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After multiple concussions, Derek Crouch decides to put football behind him as he heads off to college.
By Shannon Kirshner | STAFF
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Hard-hitting truth about concussions
By Dean Olsen

Derek Crouch caught five passes and gained 62 yards for Chatham Glenwood in the Titans' upset loss to Lincoln High School on Oct. 3, but the senior wide receiver felt no disappointment when he was walking off the field with a teammate after the game.

"I asked him who won and what the score was," Crouch said.

The teammate realized something was wrong and brought his friend - who is nicknamed "Wild Man" because of his near-constant enthusiasm - to an athletic trainer and the team physician.

Though he didn't take any unusually hard hits, Crouch, 17, apparently suffered a concussion sometime during the game - an injury that erased his knowledge of the contest and, for a few hours, removed his memory of the entire 2008 football season.

Crouch's concussion was recognized, reported quickly and treated seriously. But that's often not the case in a nation where as many as half of the 1.5 million high school football players each year suffer concussions that go unnoticed or unreported by athletes who lack understanding of the symptoms or worry about being perceived as weak.

A growing number of doctors and public-health officials are promoting more awareness of concussions in young athletes - especially the mild ones in which there's no loss of consciousness or nausea.

"Everybody always knew about concussions," said Dr. H. Dennis Mollman, a neurosurgeon with Southern Illinois University School of Medicine. "But we didn't realize how dangerous they could be."

Crouch hadn't lost consciousness during his recent concussion, and a scan of his brain didn't reveal any damage, but the injury - his third concussion as a high school football player - still causes him headaches and problems concentrating.

Mollman told Crouch that playing football again would put him at risk of serious, permanent brain damage.

"It crushed me, because it's always been my dream to continue playing football in college," said the 170-lb., 5-foot-8 Crouch.

But the honor-roll student wants to go to college and become a physical therapist. Neither he nor his mother argued with Mollman when it came to his football future.

"It's not worth it in the long run," Crouch said.

Football, ice hockey and soccer are the sports with the highest risk and highest number of concussions, experts say.

A collision with another player may be blunted by a helmet but still can cause the brain, which is suspended in fluid, to lurch forward even after the impact pushes the skull in another direction. The brain squashes against the skull, and brain cells can be damaged or destroyed.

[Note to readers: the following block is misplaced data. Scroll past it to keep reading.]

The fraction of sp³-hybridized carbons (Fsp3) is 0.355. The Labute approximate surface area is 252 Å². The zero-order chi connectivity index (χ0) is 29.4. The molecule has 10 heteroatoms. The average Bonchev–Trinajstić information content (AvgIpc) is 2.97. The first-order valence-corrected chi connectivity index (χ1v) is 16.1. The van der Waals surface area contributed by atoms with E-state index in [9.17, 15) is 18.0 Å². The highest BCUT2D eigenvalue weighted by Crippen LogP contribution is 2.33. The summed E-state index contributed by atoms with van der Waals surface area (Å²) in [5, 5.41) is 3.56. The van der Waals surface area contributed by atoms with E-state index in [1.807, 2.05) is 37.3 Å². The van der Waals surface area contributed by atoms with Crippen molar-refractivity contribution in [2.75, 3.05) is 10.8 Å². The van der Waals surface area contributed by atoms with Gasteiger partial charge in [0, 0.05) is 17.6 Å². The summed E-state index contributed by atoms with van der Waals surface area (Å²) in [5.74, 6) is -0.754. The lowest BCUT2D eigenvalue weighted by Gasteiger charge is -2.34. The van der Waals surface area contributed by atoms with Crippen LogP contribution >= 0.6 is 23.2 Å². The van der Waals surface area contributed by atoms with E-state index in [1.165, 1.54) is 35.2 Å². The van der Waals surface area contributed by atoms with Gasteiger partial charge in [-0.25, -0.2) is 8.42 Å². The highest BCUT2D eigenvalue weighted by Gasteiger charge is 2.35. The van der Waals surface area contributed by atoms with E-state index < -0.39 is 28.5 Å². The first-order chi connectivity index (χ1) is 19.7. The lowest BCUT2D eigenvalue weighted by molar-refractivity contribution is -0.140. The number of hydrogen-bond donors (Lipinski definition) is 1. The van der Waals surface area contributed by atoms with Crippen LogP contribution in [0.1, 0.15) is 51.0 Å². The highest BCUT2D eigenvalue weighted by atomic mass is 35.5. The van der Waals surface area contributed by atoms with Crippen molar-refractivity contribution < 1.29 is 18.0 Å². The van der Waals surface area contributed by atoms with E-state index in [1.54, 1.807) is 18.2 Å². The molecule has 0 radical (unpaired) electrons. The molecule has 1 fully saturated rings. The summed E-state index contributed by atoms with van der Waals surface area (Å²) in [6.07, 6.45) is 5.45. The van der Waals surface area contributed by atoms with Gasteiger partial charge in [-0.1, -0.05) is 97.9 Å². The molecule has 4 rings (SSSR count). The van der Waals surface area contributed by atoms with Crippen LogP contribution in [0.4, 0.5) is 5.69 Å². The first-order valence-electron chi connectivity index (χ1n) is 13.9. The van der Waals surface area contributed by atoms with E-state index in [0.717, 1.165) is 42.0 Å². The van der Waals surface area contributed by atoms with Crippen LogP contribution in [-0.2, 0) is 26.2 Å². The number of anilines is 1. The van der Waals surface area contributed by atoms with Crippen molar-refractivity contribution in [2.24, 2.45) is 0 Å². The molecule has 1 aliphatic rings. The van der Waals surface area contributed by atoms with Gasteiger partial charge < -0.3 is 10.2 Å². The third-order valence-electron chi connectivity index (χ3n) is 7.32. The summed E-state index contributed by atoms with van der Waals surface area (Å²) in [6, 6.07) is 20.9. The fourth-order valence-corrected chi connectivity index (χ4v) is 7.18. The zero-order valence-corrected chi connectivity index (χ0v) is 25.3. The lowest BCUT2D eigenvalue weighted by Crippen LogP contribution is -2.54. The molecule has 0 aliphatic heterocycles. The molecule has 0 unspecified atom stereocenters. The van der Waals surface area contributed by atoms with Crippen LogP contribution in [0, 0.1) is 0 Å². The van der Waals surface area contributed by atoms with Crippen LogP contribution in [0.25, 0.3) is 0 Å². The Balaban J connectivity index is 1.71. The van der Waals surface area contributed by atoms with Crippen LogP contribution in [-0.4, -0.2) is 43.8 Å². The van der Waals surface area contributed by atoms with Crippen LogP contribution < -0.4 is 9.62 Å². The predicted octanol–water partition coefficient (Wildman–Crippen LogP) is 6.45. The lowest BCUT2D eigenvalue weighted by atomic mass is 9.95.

Concussions typically don't show up on a scan, and there's no blood test to detect them. To properly diagnose them and gauge their severity, a doctor must consider the patient's medical history, go through a checklist of symptoms and perform a detailed examination, according to Dr. Robert Cantu, a neurosurgeon and co-director of the Neurologic Sports Injury Center at Boston's Brigham and Women's Hospital.

"Ninety-plus percent of all concussions happen without any loss of consciousness," he said.

The biggest danger after a concussion is returning to play too soon, when another concussion can trigger brain damage that permanently impairs an athlete's memory and mental functioning, he said.

The treatment for a concussion, he said, "is rest, both physical and intellectual."

High school athletes, because of their age, face the greatest risk of long-term damage, and yet more than half of all high schools lack access to athletic trainers, Cantu said.

In Illinois, programs to detect concussions vary by school, but the Illinois High School Association, which recently has focused on implementing a random drug-testing program for athletes in state series competitions, plans to offer more education about concussions in the future.

"The next battleground for us will be head injuries," said Kurt Gibson, an IHSA assistant director.

Crouch, the Chatham Glenwood player, said he knows of Chatham and Lockport players who have ignored possible concussions.

"They will say, 'Man, my head's killing me,' and 'I'm kind of woozy, but I made the tackle, so I'm going back in there,'" he said. "I don't think there's any way to change that ... unless they realize what the consequences will be in the future." 




What is it? A blow to the head that causes the brain to shake inside the skull and result in even a brief and mild alteration in brain function is considered a concussion.

Symptoms: headache, dazed or vacant expression, confusion, difficulty with balance and coordination skills, nausea, amnesia, slurred or inappropriate speech, loss of consciousness, double or blurred vision, forgetting play responsibilities, sleep difficulties, unusual sadness and depression.

Management: Any athlete suspected of concussion should be removed from the game or practice immediately and shouldn't return - no matter how mild the symptoms - without medical clearance.

Prevention: Make sure helmets are fitted properly and regularly sent for inspection or reconditioning. Football players should be taught not to initiate contact using the helmet.

Returning the athlete to participation: New guidelines recommend monitoring the course of symptoms and beginning a gradual return-to-play protocol when all symptoms have cleared.

More information: www.keepyourheadinthegame.org and http://tinyurl.com/concussiontoolkit.

Source: National Federation of State High School Associations.


Story published Friday, December 5, 2008 ( Volume 3, Number 7 )

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